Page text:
Why The Great Content Wave Must Break

Or, why it’s time to spend a little less time with a device in your hand.

The web has a content problem.

In its early days the web was an open expanse of text, connected by hyperlinks, and visually distinguished by typography and what we now think of as miserable attempts at page design. It was a slower place, where people could connect with ideas and persons through the distance of reading a web-page, sending an e-mail, or participating in a forum. Well placed, distinguishable hyperlinks would lead users through a labyrinth of slow information that came without the emotional entrapment of the possibility to share, or like it.

Today, the web is fast and channeled. Users spend vast amounts of time within social networks - not chasing hyperlinks from site to site - and viewing visual content, such as memes, videos, custom, and stock photography. New content is created by the minute, by billions of publishers across the globe. Personalization and algorithms often determine how much, if any, new information a user comes across in their daily digital habits. The ability to block ads, spam, persons, and brands has allowed users to create what Eli Pariser calls filter bubbles, in which a user wittingly or unwittingly isolates themselves from new information, ideas, and people.

Algorithms, with their task of ranking content on the web, and within social networks, have been making the web a competitive space where brands - and personas - are forced to publish, and publish, and publish in order to rank higher in search results, and reach more viewers, to meet their end goals.

However, publishing for the sake of tripping algorithms and flooding newsfeeds has diluted the web, driving authentic content further down in search results and news feeds. This is a disservice to audiences, and all those who are earnestly seeking accurate information. Brands cannot wait for the infrastructure of the web to change before they make a shift in their content strategies. They must abandon arbitrary metrics and unsustainable goals, and instead work to create a more authentic digital presence.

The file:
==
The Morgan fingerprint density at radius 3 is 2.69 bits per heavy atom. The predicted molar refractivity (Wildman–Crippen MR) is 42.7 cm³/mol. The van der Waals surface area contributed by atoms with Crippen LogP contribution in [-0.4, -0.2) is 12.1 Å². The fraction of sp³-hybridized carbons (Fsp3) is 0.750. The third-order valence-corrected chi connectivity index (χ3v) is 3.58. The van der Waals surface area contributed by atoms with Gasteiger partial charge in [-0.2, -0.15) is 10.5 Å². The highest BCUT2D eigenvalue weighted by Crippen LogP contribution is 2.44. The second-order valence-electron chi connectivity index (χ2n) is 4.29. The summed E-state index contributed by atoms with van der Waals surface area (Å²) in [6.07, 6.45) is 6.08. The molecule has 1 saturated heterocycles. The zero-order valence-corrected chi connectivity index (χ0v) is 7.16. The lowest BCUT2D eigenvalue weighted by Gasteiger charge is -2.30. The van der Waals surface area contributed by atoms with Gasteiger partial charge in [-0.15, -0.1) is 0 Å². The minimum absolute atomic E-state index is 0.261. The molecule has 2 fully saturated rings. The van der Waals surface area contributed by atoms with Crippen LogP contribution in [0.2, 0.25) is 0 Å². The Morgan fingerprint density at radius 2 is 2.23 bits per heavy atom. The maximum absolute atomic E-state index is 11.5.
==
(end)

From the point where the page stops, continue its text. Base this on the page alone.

Authenticity, is, admittedly, hard to gauge on the web. It’s not a matter of honesty, as one might expect, but rather a matter of delivery. Extemporaneous content, unrefined in its production (refined in its accuracy), created in the moment often translates as authentic (and thereby more approachable and sharable). Audiences respond to seeing stories unfold as they happen, and are excited about the opportunity to participate in discussions in real time.

We know this well. For quite some time we subscribed to the same, toxic, more is more, less is failure, strategy that we just decried. At the height of that madness, our nimble team worked to push out 15-20 social media posts per day, and produce 12-15 blog posts (many long form) per month. All while working to serve our clients. It was unsustainable, and it turned our social media profiles into fire hoses of the same old content. Then we dialed it back. We started sharing photos from meetings, from brainstorming sessions, and videos of us working, or equipment running at our production facility. Some days we post just as much as we used to. Some days we do not. Some days we post even more. No matter what, our audience has responded to receiving authentic content and as a result, we are consistently seeing increases in our impressions, site visits, and engagement.

We are calling for brands to publish only when it creates value, or solves a problem for their audience. If you are tasking your talent with working overtime to keep a firehose of content running, in the name of keeping your brand’s name in your audience’s news feed: dial it back.

The wave of content must break.

To read more of our thoughts, download our 2017 Brand and Design Trends Report.

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